Elder abuse involves various crimes, such as theft, assault or identity theft that strike victims of all ages. But
when the victim is 65 years old or older (or a disabled dependent adult), the criminal faces stiffer penalties.
Criminals often deliberately target seniors. Here are some of the factors:
- Many seniors have valuable assets, including homes or retirement savings
- Seniors who are concerned about running out of money are often open to claims of quick profits
- Some older people have trouble remembering things or suffer from mental confusion making them more vulnerable
- Seniors tend to have a traditional set of values and feel compelled to respond politely when faced with unsolicited proposals or charitable requests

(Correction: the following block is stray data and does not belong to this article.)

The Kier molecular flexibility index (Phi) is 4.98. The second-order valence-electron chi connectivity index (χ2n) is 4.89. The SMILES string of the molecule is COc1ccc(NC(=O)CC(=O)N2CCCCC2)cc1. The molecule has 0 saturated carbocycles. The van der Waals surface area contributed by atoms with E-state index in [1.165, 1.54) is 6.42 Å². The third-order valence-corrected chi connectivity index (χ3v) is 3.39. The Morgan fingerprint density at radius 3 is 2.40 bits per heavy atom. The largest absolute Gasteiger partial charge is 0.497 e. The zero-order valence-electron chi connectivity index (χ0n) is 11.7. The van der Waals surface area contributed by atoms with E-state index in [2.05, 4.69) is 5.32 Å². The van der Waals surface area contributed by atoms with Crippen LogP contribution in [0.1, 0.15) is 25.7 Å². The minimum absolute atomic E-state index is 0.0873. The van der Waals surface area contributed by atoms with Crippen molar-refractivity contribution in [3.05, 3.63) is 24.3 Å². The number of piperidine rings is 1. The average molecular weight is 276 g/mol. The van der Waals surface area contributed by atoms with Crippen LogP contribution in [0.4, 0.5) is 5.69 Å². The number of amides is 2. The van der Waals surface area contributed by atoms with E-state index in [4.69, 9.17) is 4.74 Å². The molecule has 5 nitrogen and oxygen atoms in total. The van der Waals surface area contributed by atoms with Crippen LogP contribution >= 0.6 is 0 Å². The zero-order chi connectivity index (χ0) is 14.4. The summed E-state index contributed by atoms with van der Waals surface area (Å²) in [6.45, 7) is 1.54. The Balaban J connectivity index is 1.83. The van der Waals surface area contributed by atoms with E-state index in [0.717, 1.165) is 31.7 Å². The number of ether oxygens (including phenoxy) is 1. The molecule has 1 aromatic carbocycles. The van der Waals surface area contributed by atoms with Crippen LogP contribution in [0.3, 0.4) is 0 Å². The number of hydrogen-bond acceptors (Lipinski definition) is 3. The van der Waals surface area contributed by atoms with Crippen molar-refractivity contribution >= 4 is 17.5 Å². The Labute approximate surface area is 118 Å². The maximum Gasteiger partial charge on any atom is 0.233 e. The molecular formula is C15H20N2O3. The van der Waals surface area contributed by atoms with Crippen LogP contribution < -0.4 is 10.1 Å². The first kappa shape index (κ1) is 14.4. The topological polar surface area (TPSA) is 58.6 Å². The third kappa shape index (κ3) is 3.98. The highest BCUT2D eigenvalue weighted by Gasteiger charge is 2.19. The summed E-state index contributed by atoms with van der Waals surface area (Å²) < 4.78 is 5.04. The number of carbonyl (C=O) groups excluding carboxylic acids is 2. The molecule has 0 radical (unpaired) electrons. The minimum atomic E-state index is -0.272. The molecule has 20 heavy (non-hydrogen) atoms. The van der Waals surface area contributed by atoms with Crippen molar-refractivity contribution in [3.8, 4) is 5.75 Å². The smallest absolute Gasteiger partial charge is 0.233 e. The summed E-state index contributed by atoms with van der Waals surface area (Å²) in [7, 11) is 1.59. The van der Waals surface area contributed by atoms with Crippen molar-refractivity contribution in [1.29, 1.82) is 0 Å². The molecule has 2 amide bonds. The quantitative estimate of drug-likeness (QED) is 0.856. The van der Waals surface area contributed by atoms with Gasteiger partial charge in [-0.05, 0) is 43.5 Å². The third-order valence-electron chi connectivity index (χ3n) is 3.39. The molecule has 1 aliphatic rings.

- Older people are often afraid or embarrassed to report that they’ve been scammed
Here are some tips and sources of information to help you understand how to deal with this problem:
Never share your bank account numbers or other personal information with a stranger or someone who calls you on
the phone. Sign up for the National "Do not call
- Never allow strangers to come into your home.
Be careful of strangers who claim to represent a "deserving" organization. Check to see if the
charity is legitimate by using tools such as those found at the American Institute of Philanthropy (AIP)
- Never assign power of attorney to people you don’t know very well.
- Never sign contracts that have any blank lines in them. Someone may later add clauses that will harm you.
- Always have a knowledgeable third party review any contract you sign, particularly a home loan.
- National Consumer's league brochure - They Can't Hang Up